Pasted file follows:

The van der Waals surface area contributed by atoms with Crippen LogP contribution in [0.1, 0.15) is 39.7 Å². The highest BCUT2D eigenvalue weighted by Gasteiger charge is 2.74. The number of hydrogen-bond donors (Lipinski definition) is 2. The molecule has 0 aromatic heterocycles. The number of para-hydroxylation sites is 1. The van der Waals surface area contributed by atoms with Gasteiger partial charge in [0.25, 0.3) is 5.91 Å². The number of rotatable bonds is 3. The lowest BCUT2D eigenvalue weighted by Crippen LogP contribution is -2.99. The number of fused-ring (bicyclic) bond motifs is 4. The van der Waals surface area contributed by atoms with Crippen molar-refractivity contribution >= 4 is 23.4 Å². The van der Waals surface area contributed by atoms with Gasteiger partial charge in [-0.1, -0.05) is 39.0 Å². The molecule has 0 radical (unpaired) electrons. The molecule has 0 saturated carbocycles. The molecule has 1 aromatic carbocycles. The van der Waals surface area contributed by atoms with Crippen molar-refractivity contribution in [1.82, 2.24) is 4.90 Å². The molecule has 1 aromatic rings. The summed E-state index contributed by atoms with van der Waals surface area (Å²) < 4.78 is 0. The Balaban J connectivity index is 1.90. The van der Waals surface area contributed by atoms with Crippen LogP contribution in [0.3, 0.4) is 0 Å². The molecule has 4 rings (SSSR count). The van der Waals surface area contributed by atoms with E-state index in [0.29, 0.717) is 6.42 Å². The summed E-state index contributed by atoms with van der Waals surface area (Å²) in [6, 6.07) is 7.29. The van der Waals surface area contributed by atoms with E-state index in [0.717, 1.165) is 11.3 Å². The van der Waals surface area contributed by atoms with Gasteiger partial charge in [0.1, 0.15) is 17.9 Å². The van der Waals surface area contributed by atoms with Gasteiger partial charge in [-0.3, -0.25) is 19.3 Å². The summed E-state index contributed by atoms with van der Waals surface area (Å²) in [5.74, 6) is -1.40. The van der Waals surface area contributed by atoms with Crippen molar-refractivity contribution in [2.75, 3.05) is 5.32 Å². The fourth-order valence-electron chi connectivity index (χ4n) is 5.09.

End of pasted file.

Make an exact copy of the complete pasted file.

The van der Waals surface area contributed by atoms with Crippen LogP contribution in [0.1, 0.15) is 39.7 Å². The highest BCUT2D eigenvalue weighted by Gasteiger charge is 2.74. The number of hydrogen-bond donors (Lipinski definition) is 2. The molecule has 0 aromatic heterocycles. The number of para-hydroxylation sites is 1. The van der Waals surface area contributed by atoms with Gasteiger partial charge in [0.25, 0.3) is 5.91 Å². The number of rotatable bonds is 3. The lowest BCUT2D eigenvalue weighted by Crippen LogP contribution is -2.99. The number of fused-ring (bicyclic) bond motifs is 4. The van der Waals surface area contributed by atoms with Crippen molar-refractivity contribution >= 4 is 23.4 Å². The van der Waals surface area contributed by atoms with Gasteiger partial charge in [-0.1, -0.05) is 39.0 Å². The molecule has 0 radical (unpaired) electrons. The molecule has 0 saturated carbocycles. The molecule has 1 aromatic carbocycles. The van der Waals surface area contributed by atoms with Crippen molar-refractivity contribution in [1.82, 2.24) is 4.90 Å². The molecule has 1 aromatic rings. The summed E-state index contributed by atoms with van der Waals surface area (Å²) < 4.78 is 0. The Balaban J connectivity index is 1.90. The van der Waals surface area contributed by atoms with Crippen LogP contribution in [0.3, 0.4) is 0 Å². The molecule has 4 rings (SSSR count). The van der Waals surface area contributed by atoms with E-state index in [0.29, 0.717) is 6.42 Å². The summed E-state index contributed by atoms with van der Waals surface area (Å²) in [6, 6.07) is 7.29. The van der Waals surface area contributed by atoms with E-state index in [0.717, 1.165) is 11.3 Å². The van der Waals surface area contributed by atoms with Gasteiger partial charge in [0.1, 0.15) is 17.9 Å². The van der Waals surface area contributed by atoms with Gasteiger partial charge in [-0.3, -0.25) is 19.3 Å². The summed E-state index contributed by atoms with van der Waals surface area (Å²) in [5.74, 6) is -1.40. The van der Waals surface area contributed by atoms with Crippen molar-refractivity contribution in [2.75, 3.05) is 5.32 Å². The fourth-order valence-electron chi connectivity index (χ4n) is 5.09.